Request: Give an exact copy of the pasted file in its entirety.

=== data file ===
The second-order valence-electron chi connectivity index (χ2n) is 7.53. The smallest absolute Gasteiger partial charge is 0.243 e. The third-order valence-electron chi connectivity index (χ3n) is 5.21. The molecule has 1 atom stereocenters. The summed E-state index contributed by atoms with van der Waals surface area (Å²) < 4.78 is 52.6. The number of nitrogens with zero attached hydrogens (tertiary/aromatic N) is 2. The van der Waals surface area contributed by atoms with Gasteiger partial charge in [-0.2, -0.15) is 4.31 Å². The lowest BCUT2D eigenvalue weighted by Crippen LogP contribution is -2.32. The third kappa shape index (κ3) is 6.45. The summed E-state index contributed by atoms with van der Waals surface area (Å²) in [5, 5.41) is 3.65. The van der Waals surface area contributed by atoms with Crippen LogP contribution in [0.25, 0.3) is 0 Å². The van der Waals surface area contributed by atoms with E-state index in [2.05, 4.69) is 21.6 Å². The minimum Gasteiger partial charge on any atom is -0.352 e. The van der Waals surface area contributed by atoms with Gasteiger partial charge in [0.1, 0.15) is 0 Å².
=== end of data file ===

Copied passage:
The second-order valence-electron chi connectivity index (χ2n) is 7.53. The smallest absolute Gasteiger partial charge is 0.243 e. The third-order valence-electron chi connectivity index (χ3n) is 5.21. The molecule has 1 atom stereocenters. The summed E-state index contributed by atoms with van der Waals surface area (Å²) < 4.78 is 52.6. The number of nitrogens with zero attached hydrogens (tertiary/aromatic N) is 2. The van der Waals surface area contributed by atoms with Gasteiger partial charge in [-0.2, -0.15) is 4.31 Å². The lowest BCUT2D eigenvalue weighted by Crippen LogP contribution is -2.32. The third kappa shape index (κ3) is 6.45. The summed E-state index contributed by atoms with van der Waals surface area (Å²) in [5, 5.41) is 3.65. The van der Waals surface area contributed by atoms with Crippen LogP contribution in [0.25, 0.3) is 0 Å². The van der Waals surface area contributed by atoms with E-state index in [2.05, 4.69) is 21.6 Å². The minimum Gasteiger partial charge on any atom is -0.352 e. The van der Waals surface area contributed by atoms with Gasteiger partial charge in [0.1, 0.15) is 0 Å².